November 13, 2012

Shake, Rattle, and Roll

It all began with my sister, ultimately the less rebellious of the two of us. It must have started because of the total anxiety we felt at the hands of our parents, and the ways this nervousness manifested itself at a young age. For my sister, there were many acts of rebellion in her youth; running away, her choice of boyfriends, her marriage, etc., but overall her life was a resounding yes to my parent’s expectations.

Today, although my sister does not have the financial resources of my parent’s, she represents eloquently their ideals and their interests. She is them at their very finest. She is at peace with our parents, while I am not sure what I feel. I am very proud and very much like my parents, yet even to this day, some forty-five years after their deaths, I am still angry and defiant and in my fashion alternately saying yes and no.

When both my sister and I were very young (I probably around six or seven and she around eleven or twelve) I remember hearing in the next room, which was her bedroom, a tumultuous banging into the pillow for many minutes and then suddenly coming to a complete stop. I remember seeing her do this on occasion with no particular rhythm, rather a violent swaying of her up and down into the pillow.

I figured this was either an attempt to knock some sense into her head, or her anxious ritual before sleep. I remember this very well, and feel it obviously displayed the totally neurotic ADD, DDD, EFG family we were. It obviously worked because after an energetic half hour of head banging, my sister would abruptly stop and fall deep into an exhausted sleep.

What is to be noted here is a very important point. My sister was moving her head up and down into the pillow as if proclaiming a giant YES! It seems to me today, although tormented and anxious, she was happy with her life and even in her anxiety, was willing and able to affirm it, albeit violently.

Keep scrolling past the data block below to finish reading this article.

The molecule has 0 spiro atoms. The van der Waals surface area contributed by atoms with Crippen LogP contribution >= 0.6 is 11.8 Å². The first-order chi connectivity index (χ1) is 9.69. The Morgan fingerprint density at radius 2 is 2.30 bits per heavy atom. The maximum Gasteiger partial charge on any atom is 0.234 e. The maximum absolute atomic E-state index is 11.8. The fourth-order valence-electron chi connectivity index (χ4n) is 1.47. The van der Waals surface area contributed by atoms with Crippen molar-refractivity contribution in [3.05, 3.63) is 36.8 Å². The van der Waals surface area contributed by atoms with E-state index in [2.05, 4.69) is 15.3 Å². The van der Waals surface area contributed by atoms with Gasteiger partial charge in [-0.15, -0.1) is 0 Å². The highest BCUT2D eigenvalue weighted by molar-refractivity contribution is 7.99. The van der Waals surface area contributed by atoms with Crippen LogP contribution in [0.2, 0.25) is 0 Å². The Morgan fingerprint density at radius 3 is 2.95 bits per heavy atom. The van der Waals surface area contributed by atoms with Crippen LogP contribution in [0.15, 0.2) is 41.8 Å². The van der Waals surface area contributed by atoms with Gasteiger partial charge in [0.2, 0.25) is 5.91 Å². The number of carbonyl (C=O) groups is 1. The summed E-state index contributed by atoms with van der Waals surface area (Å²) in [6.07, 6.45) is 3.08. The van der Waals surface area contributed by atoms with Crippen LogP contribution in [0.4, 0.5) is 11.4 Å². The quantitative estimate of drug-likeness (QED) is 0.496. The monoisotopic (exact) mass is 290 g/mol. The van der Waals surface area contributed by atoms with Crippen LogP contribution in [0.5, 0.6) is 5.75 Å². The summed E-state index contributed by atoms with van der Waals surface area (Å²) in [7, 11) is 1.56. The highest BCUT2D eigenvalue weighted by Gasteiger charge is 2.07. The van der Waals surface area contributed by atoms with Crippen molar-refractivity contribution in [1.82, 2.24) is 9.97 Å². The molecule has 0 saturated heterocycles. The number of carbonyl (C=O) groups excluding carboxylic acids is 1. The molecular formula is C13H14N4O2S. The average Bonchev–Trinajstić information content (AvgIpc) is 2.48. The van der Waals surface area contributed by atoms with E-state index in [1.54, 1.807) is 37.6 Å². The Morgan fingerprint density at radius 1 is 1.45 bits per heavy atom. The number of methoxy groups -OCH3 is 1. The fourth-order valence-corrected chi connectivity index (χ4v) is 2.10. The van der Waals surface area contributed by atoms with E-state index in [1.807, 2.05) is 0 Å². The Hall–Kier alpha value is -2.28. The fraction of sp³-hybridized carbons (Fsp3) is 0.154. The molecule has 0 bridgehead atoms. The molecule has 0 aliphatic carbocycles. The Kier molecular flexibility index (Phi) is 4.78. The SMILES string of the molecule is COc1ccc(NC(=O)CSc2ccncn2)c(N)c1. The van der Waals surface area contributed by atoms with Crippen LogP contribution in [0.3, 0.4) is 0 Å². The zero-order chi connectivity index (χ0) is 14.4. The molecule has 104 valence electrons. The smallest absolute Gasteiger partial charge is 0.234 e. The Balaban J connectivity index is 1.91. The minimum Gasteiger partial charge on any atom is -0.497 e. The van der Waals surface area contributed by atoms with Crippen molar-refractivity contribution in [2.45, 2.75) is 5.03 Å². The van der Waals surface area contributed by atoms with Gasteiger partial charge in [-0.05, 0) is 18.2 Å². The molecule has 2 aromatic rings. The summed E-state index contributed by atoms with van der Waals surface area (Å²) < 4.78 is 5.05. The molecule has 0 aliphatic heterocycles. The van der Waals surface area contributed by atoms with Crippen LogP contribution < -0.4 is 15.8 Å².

Sometime later, for some reason that I cannot remember (maybe they were painting my room) I was moved into my sister’s room for a week or two.

This was the room of my older sister where I was frequently banished and with whom we seemed so many years apart. She was much older, more vivacious, outgoing, and social. I was a loner, quiet and serious. I envied her at times, and I would have liked to have been more like her, but I wasn’t.

Anyway, for those two weeks something happened to me. I was only a few feet away from the maelstrom, and through some miraculous telepathy learned and then associated my sister’s habit. In fact, I think I probably joined her in her bedtime ritual. Now my parents had two head banging misfits on their hands. I am sure we were brought to every doctor to confirm our physical well being. No one would dare express that mentally that we had a few loose screws. They were told we would outgrow this (which we did) and that we were just nervous anxious children that needed activity and socializing to solve all our problems. After forty-five years of therapy I wish it was that simple.

Finally after some weeks I went back to my own room to continue the party in solitude. Some years later I realized that although I had learned my lessons well from my sister, it had taken a new form with me.

Instead of moving up and down into the pillow, I had learned to move my head in a violent, defiant sway back and forth. I had learned to express myself and perhaps my anger with a head banging NO!

I do not remember this exercise in sleep preparation went on for, but I think it lasted a few years. Finally it dissipated into a general free-floating anxiety and hypochondria that filled every pore of my body.